Progress on Hauraki Gulf sea change plan

A Ministerial Advisory Committee is being established to play a key role in implementing the Sea Change Plan, which includes proposals for improving the health of the Hauraki Gulf.

Conservation Minister Eugenie Sage and Fisheries Minister Stuart Nash today announced what they says is “an important step forward on work to restore the health of the Hauraki Gulf”.

The Sea Change Plan is an aspirational document which includes 181 proposals developed over four years by a Stakeholder Working Group with representatives from mana whenua, recreational and commercial fishing, farming, aquaculture, infrastructure, and environmentalists.

The plan aims to improve the health of the Gulf for future generations, with proposals covering a range of issues including: marine protection, fisheries, habitat restoration, and opportunities for regional economic development.

“The Sea Change Plan has been the focus of significant effort by many affected groups for several years,” says Fisheries Minister Stuart Nash.

“This government is serious about moving forward. Our priority now is to engage with participants about how best to make progress. The establishment of the Ministerial Advisory Committee will include representatives from multiple groups and is a key first step in that engagement process.

“We are united in our determination to improve the management of the Hauraki Gulf. This is vital if we are to restore the health of the ocean and to mitigate the impact of human activity. This will take a committed effort from everyone whose actions have a bearing on the Hauraki Gulf Marine Park.”

The Department of Conservation (DOC) and Fisheries New Zealand will now begin talking to tangata whenua affected by the proposals, councils and other Hauraki Gulf stakeholders about establishing the Ministerial Advisory Committee.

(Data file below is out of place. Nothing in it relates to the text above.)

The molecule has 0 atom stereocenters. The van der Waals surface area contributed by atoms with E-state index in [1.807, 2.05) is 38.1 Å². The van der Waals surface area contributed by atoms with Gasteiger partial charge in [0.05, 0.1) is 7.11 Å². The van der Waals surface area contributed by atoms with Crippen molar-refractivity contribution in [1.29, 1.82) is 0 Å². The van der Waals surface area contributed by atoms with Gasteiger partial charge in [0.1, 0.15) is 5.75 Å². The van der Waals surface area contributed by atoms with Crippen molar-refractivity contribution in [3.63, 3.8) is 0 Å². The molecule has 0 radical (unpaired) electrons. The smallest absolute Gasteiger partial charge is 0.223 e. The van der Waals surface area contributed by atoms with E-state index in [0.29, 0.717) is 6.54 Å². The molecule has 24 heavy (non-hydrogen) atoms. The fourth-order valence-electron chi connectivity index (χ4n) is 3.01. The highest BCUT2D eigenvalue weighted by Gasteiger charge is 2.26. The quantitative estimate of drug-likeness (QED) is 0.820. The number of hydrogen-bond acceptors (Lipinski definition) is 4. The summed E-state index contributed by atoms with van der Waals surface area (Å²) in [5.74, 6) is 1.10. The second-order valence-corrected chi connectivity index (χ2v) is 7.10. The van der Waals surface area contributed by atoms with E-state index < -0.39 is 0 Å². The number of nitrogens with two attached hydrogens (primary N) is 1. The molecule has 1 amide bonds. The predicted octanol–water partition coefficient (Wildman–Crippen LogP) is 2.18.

The Conservation Minister and the Fisheries Minister will appoint the members of the Ministerial Advisory Committee once this consultation has been completed.

“Implementing the Sea Change Plan is a massive challenge but we’re committed to working collaboratively with stakeholders to restore the health of the Hauraki Gulf,” says Conservation Minister Eugenie Sage.

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Yeah right.

Posted on 22-11-2018 12:43 | By Marshal

Here we go again, another long drawn out arrangement of a plan that will take a decade to even start on any action to improve anything. A few intelligent minds could sort this in a couple of weeks with the biggest cost being a few drinks at the Kaiaua pub.. The simple solution is to take out all the people with a personal vested interest, then you will see a quick logical easily implemented solution, to compensate for years of everyone getting their own way. Huh..